It was a first for us. We had initially planned to head out to the youth hostel in Alfriston (http://www.alfriston-village.co.uk/) by train and then use the buses and our feet to get around. A few weeks before we headed out, however, we got the notion to get bikes and the other gear we needed to do the trip riding our bikes. A visit to the national cycling organization told us that there were bike lanes and trails around where we'd be staying. We were all set.
As the day to leave approached, we were feeling very wary. The weather has been cool and rainy for over 6 weeks, and we worried that it would simply carry on, and we would spend our holiday wet and miserable. Thankfully, the day we left was the beginning of sunny and lovely days, real summer finally having come to England. A quick ride to the train station, and a hauling the bikes down the steps to the platform and we were on our way. We changed trains two times, and came to a small station in Berwick (said "bear-ick"), donned our helmets, gloves and safety vests and set off on the narrow country lane that led to Alfriston, about 3 miles away.
The hostel didn't open until 5:00 PM, so we had a little time for a visit to a restaurant for a pint and a bit of a snack before we settled in. There was Deans Place Hotel and Restaurant at the edge of Alfriston, just before we headed up the hill to the hostel, with a wide lawn on which people were playing croquet, and in we went. It's an old building, with ferns growing out of the roof.
Alfriston overall is best described as a medieval village, much of it built in the 14th and 15th centuries. It is surrounded by farmland: wheat fields, cattle and sheep. Tucked into a valley, you look up toward hillsides dotted with animals, or rich with grain ready for harvest. The air was clear and fresh.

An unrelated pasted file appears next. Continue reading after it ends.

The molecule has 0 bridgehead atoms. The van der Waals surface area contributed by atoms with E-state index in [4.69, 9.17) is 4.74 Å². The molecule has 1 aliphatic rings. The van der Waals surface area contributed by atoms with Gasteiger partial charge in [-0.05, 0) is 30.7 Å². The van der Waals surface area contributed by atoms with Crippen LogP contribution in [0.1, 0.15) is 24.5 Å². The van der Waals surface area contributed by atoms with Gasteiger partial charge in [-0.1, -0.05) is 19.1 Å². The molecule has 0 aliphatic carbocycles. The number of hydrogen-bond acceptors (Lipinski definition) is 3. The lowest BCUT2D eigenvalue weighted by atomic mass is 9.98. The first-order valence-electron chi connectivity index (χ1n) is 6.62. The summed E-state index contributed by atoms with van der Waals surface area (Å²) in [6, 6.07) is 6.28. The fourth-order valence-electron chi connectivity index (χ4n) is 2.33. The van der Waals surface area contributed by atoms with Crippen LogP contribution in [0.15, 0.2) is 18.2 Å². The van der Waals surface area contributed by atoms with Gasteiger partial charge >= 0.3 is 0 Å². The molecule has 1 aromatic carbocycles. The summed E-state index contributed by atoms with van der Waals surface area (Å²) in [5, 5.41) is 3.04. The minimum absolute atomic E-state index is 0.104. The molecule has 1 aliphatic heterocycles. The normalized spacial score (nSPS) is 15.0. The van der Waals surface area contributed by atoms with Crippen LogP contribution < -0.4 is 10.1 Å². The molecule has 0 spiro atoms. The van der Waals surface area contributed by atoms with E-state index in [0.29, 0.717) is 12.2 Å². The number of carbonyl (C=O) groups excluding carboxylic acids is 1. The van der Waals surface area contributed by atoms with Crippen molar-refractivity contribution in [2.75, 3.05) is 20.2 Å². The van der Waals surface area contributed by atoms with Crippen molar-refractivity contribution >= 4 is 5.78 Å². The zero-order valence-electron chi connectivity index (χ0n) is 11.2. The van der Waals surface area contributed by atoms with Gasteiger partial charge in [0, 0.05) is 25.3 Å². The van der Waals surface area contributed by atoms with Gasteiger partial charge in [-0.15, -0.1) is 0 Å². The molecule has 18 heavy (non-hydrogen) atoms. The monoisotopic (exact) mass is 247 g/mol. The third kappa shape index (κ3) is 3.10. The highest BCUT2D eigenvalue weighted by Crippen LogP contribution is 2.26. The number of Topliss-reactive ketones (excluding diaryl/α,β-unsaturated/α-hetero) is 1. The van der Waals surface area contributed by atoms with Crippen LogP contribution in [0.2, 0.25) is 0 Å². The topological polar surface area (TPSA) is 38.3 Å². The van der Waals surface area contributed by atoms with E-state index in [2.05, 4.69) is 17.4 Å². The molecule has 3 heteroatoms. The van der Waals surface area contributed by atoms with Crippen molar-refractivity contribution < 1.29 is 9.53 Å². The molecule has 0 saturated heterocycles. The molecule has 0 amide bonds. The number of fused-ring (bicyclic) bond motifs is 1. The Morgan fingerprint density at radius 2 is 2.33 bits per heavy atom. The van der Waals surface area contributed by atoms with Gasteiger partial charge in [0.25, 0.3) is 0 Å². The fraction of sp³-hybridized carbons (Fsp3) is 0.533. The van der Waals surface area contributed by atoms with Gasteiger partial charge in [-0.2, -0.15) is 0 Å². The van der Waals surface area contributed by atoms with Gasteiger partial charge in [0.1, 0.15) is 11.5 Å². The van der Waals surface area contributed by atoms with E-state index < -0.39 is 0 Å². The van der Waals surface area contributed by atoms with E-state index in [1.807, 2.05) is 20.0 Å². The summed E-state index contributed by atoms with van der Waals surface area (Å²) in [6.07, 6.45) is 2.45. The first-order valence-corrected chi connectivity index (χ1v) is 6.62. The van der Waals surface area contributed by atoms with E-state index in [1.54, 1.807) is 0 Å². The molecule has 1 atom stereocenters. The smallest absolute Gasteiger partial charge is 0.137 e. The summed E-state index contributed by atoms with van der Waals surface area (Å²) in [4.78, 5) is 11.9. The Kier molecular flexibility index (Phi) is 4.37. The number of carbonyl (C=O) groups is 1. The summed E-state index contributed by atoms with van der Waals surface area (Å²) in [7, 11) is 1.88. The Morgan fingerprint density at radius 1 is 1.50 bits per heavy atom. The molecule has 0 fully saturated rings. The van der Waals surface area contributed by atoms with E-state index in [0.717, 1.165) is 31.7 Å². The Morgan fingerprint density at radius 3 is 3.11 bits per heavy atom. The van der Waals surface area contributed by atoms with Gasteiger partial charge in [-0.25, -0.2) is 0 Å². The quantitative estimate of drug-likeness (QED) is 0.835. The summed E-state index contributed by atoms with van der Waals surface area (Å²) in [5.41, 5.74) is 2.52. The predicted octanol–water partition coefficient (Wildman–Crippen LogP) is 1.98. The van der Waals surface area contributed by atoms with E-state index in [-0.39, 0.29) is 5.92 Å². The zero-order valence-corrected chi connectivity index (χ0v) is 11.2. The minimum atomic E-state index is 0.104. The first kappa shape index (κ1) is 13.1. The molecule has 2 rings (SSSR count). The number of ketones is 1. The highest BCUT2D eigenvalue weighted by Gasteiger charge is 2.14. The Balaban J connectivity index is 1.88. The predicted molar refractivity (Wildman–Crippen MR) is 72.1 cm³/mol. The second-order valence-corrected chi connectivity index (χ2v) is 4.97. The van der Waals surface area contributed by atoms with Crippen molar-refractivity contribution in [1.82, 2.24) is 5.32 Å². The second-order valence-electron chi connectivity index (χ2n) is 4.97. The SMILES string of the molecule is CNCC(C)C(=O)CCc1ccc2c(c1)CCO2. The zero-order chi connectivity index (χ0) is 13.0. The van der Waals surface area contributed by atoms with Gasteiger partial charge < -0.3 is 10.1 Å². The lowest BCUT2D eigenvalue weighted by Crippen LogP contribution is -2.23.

We didn't realise that everything in the village closed down (other than the restaurants and pubs) at 5:00, so Peter rode the three miles south to Seaford to buy some wine for the evening. He came back covered in sweat and breathless. The three miles were down a steep hill and then back up a long slow climb before getting to the town. And of course, on the return, he glided down the long hill, and struggled up the 10% grade back to the hostel. As I said, he was sweaty and breathless.
Dinner at a pub was not our best choice of the day. It was a lovely old rickety building, and we sat in front of the former hearth of the inn, wide and still sooty from centuries use. Unfortunately, the kitchen was amazingly slow and we waited for over an hour for a salad nicoise with salmon, chicken breast with brie and bacon and an order of cheese garlic bread. It was a lucky thing that the food was very well prepared and delish.
Back to the hostel and to bed in our bunks. Claire on top and Peter and I across the room from each other on bottom bunks.
The next day we took to wander through the village and see what we could of the neighbouring countryside. Wandering through the village, we went into various shops, looking for postcards for family and friends, checking out a trendy cookware shop, another with a huge number of ceramic cats (much beloved by Claire), and browsing through a lovely bookstore (http://www.muchadobooks.com/). This last stop provided us with our itinerary for the day as the American born owners suggested a walk to the Berwick village church.
We stopped for tea at the Badgers Tea Shop and had scones and cream in the garden whilst writing our postcards.
Then we set out to the north, trying to remember the directions that the bookshop owners gave us. Just out of the village, we saw a sign for a public footpath through some woods. Up for an adventure, off we went into the shady and muddy path. After a bit we came to a fence that had steps to allow walkers over the top easily. Through a hay field, eventually there was another fence and a similar way over.